Jupiter, the orange-colored gas giant in our solar system, is no stranger to upheaval. And to demonstrate this argument, NASA’s Juno mission earlier this month snapped a fascinating picture. The probe’s JunoCam instrument observed watercolour vortices at the north pole during its 43rd close flyby of the massive planet. These mesmerizing pictures of storm wind patterns, which may span hundreds of miles of gaseous plains and reach heights of more than 30 miles (48 kilometres), are deceptively beautiful.
It’s vital to understand that the image we see of the terrible spectacle was digitally altered to hold such intense blue-ish hues, despite being adorned in exquisite ceruleans, iridescent opals, and strong teals. Citizen scientist Brian Swift modified these Jovian storms after gathering raw JunoCam data, specifically a picture acquired by the space probe at around 15,600 miles (25,100 kilometres) above Jupiter’s cloud tops.
- Meet Your Makers Showdown Season 2: Are We Getting It or Not? Know Here!
- Britney Spears Text Messages Mother Mental Health Facility 2019
For instance, a stunning image of Jupiter and its moon Ganymede that was unveiled earlier this year isn’t at all colorized in blue tones, in contrast to a composite image from the previous year that would have given you the impression that life on Jupiter is engulfed in hellish flames. The spirals would actually be projecting a number of other colours if we could hypothetically pop up next to Jupiter right now; these fascinatingly vary depending on the chemistry and orientation of each one.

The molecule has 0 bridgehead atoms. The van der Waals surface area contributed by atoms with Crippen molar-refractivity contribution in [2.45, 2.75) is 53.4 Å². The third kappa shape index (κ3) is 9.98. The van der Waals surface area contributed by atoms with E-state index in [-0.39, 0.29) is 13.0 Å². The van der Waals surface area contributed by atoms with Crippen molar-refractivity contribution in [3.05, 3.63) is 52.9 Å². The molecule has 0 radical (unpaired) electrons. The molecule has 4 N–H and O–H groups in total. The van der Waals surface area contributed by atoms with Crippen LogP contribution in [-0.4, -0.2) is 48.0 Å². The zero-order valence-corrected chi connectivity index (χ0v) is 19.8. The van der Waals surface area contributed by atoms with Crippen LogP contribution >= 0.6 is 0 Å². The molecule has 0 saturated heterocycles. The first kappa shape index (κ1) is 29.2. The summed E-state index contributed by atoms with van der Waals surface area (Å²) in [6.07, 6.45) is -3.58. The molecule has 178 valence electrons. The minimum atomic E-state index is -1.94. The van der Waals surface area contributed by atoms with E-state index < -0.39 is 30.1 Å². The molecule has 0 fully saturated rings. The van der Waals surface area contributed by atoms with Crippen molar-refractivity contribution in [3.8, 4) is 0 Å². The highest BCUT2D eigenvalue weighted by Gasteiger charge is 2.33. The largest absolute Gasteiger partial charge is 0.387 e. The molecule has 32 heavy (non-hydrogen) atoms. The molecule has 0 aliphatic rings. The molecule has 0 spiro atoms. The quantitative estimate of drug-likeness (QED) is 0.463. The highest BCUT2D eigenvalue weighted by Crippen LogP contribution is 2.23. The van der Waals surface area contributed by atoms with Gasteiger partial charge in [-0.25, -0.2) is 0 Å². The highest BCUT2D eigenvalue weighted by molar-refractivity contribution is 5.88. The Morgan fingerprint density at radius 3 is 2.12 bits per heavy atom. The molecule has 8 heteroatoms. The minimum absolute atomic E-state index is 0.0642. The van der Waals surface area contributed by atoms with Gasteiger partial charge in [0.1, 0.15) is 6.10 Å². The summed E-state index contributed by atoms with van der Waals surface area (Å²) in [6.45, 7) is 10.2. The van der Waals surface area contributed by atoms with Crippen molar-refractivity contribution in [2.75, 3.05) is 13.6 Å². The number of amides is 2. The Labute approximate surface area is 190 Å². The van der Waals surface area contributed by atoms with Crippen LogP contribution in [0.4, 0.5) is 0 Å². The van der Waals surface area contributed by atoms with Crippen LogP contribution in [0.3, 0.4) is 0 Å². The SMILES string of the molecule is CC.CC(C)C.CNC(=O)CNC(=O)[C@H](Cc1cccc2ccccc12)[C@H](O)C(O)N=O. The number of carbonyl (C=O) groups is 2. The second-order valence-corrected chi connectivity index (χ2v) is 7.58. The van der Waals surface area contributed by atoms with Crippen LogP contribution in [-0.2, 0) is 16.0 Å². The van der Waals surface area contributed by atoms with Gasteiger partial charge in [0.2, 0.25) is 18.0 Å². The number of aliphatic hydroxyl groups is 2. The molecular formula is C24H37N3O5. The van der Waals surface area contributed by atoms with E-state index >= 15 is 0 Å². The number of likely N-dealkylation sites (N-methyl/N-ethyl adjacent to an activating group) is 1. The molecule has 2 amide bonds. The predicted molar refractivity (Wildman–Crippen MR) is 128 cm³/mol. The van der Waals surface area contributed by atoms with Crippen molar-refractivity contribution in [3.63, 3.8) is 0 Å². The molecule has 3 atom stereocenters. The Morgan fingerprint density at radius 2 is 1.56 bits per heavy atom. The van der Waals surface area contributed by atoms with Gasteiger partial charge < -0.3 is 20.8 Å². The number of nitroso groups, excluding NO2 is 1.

For example, in Jupiter’s northern hemisphere, clockwise and counterclockwise cyclones have different flavours. The southern hemisphere likewise has its own counterclockwise and clockwise ones. For context, the “Great Red Spot” on Jupiter is a counterclockwise storm in the southern hemisphere. But in addition to colour schemes, researchers are typically intrigued by Jupiter’s turbulent weather because it may provide clues to the nature of the planet’s clouds and the dynamics of its atmosphere. This project is so crucial that NASA has tried to contract out the classification of Jupiter’s storm photos and other atmospheric phenomena.
Even better, you can participate in the “Jovian Vortex Hunter” initiative online. All you need is a smartphone or laptop; according to the organization, 2,404 volunteers have already helped with the mission’s 376,725 image analysis. Zooming out, Jupiter is rife with mysteries, which is why the European Space Agency is prepared to send its own probe there to join Juno’s cosmic journey. Others have even attempted to investigate if Jupiter’s incredibly fragile, practically invisible rings could contain clues to solve this planet’s mysteries, but to no effect.